Due to the low level of profile losses already reached in the design of modern low-pressure turbines for turbofan applications, a renewed interest is devoted to the other sources of loss, and namely to the secondary losses. At the same time, the importance of secondary losses has been reinforced by the current design trend towards high-lift profiles. A great attention, therefore, is dedicated to reliable and effective prediction methods as well as on the correct understanding of the mechanisms that drive the secondary flows.
In this context, a systematic numerical and experimental campaign was carried out focusing on the impact of different inlet boundary layer (BL) profiles and considering a state-of-the-art low-pressure turbine cascade.
Starting from a computational environment representative of a design standard, detailed RANS analyses were carried out in order to establish dependable guidelines for the computational setup. As a major result, such analyses also underlined the importance of the shape of the inlet BL very close to the endwall, hence suggesting tight requirements for the characterization of the experimental environment.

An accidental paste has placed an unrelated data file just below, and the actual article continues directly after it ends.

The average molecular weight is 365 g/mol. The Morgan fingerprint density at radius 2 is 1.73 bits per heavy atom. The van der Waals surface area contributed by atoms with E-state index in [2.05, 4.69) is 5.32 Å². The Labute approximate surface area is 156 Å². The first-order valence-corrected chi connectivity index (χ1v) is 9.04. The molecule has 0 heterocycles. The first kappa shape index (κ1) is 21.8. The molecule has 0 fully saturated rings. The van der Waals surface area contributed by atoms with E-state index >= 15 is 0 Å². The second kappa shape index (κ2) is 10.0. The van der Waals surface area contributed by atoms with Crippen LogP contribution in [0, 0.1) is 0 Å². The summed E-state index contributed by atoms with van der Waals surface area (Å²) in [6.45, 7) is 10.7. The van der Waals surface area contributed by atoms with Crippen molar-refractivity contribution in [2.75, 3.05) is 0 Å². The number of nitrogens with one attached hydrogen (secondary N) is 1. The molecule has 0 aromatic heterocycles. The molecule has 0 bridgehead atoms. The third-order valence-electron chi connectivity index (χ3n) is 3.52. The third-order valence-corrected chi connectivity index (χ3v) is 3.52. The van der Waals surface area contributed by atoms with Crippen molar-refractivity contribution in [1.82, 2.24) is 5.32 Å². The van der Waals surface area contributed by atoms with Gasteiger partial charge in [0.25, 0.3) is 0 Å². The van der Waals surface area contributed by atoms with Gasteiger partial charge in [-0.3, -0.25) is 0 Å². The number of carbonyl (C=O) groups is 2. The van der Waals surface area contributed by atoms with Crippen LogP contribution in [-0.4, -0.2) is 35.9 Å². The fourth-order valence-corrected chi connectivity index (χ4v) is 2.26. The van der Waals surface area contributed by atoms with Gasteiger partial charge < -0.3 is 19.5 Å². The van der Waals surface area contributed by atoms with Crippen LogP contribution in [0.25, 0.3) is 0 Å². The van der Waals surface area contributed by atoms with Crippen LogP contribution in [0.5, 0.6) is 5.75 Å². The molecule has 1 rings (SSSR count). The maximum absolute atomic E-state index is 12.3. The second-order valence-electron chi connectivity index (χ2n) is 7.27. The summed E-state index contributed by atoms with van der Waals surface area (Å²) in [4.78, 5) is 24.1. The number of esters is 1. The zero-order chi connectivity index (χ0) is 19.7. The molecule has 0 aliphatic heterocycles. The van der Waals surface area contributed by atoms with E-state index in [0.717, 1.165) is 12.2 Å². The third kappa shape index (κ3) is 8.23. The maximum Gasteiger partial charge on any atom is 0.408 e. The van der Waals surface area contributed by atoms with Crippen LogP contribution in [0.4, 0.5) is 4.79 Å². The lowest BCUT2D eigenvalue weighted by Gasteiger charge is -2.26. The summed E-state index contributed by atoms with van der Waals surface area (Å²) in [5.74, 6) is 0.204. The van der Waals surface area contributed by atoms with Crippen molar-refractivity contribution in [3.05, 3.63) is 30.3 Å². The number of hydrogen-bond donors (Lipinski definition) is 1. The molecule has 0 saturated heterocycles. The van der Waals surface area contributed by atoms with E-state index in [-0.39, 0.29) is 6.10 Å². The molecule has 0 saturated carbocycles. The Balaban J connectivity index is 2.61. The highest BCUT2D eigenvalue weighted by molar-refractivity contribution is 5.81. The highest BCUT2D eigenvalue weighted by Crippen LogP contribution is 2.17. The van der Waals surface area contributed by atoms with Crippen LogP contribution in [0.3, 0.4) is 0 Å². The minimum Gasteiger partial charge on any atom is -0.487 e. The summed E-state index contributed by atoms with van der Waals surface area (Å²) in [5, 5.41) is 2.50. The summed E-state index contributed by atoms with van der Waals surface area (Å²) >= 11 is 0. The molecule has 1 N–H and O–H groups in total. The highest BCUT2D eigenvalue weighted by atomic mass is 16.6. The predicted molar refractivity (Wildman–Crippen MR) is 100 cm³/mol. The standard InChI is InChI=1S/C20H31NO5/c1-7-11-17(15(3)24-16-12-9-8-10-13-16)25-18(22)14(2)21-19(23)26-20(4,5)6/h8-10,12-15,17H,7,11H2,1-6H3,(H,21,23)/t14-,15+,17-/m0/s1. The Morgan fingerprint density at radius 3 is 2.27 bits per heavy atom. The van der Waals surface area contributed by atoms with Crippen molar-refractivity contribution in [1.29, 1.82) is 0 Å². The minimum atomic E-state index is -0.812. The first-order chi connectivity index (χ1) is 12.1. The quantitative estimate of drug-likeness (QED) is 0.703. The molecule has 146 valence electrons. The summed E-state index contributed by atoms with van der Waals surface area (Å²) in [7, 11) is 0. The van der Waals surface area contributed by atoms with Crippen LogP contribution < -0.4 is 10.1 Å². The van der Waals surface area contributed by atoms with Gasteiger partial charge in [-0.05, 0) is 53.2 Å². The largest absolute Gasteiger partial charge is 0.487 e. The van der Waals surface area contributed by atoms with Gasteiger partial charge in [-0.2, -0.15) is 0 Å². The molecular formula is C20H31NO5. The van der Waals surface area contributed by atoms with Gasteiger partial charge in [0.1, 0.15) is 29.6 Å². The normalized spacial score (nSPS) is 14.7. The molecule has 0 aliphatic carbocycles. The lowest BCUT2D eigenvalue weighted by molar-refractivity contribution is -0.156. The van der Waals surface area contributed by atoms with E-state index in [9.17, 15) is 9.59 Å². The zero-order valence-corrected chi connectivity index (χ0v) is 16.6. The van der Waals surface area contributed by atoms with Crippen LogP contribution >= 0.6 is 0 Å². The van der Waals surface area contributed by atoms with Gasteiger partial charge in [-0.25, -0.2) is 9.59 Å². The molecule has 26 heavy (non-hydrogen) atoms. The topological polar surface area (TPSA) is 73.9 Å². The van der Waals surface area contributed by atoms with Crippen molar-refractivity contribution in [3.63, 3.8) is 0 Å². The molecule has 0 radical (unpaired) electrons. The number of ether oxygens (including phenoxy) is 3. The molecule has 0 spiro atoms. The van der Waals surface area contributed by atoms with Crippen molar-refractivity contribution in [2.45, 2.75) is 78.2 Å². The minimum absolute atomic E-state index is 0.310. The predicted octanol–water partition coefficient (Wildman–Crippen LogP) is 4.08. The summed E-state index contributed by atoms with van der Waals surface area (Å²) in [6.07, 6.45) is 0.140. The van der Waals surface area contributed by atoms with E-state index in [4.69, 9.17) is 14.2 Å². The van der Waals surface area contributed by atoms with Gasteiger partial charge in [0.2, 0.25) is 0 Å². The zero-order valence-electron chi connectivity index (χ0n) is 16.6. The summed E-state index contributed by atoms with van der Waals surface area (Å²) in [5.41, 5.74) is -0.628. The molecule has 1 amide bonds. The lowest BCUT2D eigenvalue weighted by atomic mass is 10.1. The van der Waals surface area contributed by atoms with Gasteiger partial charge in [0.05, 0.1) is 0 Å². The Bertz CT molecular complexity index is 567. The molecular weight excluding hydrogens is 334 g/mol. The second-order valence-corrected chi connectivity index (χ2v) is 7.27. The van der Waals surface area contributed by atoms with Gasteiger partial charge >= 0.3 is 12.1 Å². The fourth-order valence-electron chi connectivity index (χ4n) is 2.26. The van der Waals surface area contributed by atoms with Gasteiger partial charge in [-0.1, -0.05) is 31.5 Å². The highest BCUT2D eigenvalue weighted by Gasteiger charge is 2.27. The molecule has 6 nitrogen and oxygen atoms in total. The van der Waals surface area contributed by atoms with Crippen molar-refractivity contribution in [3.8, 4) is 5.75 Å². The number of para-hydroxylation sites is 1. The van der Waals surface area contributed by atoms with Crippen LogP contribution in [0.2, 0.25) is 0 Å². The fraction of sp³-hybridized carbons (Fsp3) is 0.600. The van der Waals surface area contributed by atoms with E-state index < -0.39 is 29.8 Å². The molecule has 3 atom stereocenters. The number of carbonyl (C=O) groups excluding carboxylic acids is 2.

The impact of the inlet BL profile on the secondary flow development was experimentally investigated by varying the profile shape very close to the endwall as well as on the external part with respect to a reference condition. The effects on the cascade performance were evaluated focusing on the intensity of the over-under-turning as well as on the associated losses (intensity and penetration) by measuring the span-wise distributions of flow angle and total pressure losses at the cascade exit plane. For all the inlet conditions, comparisons between CFD and experimental results are discussed.
Besides providing guidelines for a proper numerical and experimental setup, the present paper underlines the importance of a detailed characterization of the inlet BL for an accurate assessment of the secondary flows. From a broader perspective, when aiming at reproducing (numerically or experimentally) a real engine environment, this suggests that an in-depth matching of the inlet profiles is crucial for reliable estimates of the secondary losses.